Since the rise of the skiing and tourist economy, Park City houses more tourists than residents. Park City has grown through the ideals of a winter wonderland. It has become a place of fame through the 2002 Winter Olympic games and provides more attractions than ever before. In the 1950s, Utah began to feed on Park City as a mountain getaway, and not until D. James Canon promoted winter sports in Utah, with the promotional scheme of "Ski Utah" and "The Greatest Snow on Earth". did many drive to see for themselves why Utah is a winter wonderland. Utah drew in over 648,000 tourists in 1970 and now a yearly average of 4 million tourists. In a small town with a population of 8,000, the average number of tourists in Park City is 600,000 year. This significant increase in visitors is largely credited to promotional material that is carefully planned and distributed by the Utah Publicity and Tourist Council. Growth has accelerated in the last few decades, and Park City is now one of the most affluent and lively resort towns in the United States.
The tourist industry now contributes over 1/3 of the total economic value to the state of Utah. In particular, Park City, draws in 3,006,071 average annual visitors; in the winter 1,603,775, and in the summer 1,402,296. Park City prospers from the average nightly vistor spending ranging from $100 to $350. Currently, Park City primarily relies on its tourist industry from skiing to restaurants to hiking and biking. The makeover of Park City has stimulated an entirely different culture of expenditure, adventure, and wealth, and their promotional material indulges it. As the tourist economy continues to thrive through its unique terrain and mountainous luxury, the struggle for survival was lost, and created a world-renown name of touristic dominance.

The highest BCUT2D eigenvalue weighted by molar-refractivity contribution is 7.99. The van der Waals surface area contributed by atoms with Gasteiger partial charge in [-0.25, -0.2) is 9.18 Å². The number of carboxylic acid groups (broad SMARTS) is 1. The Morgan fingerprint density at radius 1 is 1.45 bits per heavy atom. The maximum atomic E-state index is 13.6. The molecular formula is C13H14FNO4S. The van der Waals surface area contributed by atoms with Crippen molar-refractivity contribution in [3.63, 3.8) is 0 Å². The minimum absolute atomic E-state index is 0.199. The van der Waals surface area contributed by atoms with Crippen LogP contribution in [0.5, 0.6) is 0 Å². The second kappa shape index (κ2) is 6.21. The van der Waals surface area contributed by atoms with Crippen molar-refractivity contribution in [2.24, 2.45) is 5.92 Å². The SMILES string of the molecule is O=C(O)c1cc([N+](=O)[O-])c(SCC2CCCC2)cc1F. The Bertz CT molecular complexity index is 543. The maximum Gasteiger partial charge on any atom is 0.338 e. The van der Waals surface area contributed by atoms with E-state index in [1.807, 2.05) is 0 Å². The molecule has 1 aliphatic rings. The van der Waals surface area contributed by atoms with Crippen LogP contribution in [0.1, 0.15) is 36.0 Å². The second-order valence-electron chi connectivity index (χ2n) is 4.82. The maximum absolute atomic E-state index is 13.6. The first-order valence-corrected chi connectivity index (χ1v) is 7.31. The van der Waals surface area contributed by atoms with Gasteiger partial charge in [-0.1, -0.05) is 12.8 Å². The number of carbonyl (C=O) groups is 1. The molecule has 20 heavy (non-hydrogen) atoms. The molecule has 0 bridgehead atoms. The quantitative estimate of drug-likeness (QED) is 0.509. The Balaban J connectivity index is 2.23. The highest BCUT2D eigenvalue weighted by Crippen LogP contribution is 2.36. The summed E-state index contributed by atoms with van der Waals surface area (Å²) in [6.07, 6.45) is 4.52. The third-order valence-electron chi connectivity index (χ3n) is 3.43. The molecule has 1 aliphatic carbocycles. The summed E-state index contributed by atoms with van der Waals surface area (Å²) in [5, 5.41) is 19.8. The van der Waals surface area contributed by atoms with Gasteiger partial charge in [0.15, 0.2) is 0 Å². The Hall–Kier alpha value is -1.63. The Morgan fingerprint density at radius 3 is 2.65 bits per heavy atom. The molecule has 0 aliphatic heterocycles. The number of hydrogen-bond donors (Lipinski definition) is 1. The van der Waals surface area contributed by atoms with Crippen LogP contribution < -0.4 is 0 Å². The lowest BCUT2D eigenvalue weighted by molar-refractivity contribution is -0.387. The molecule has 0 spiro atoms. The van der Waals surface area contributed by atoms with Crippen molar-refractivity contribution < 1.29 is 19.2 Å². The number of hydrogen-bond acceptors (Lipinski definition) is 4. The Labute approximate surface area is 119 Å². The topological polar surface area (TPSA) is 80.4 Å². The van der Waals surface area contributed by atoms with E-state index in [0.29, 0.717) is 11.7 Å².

As long ago as the 1920s, miners in Park City were using underground trains and shafts to gain access to the mountain for skiing. Aerial trams once used for hauling ore were converted into chairlifts. To this day, there are still more than 1000 miles (1609 km) of old silver-mine workings and tunnels beneath the slopes at Park City Mountain Resort and neighboring Deer Valley. Park City might be a fairly nondescript-appearing town were it not for its colorful and evocative Main Street, where 64 Victorian buildings are listed in the National Register of Historic Places. Old mine buildings, mineshafts, and hoists, including the weathered remains of the Walker Webster Silver Mine and the water towers once used to hydrate one of the biggest mines, the Silver King, provide a hint of the history of this mining town transformed in economic upheaval into a skiing resort.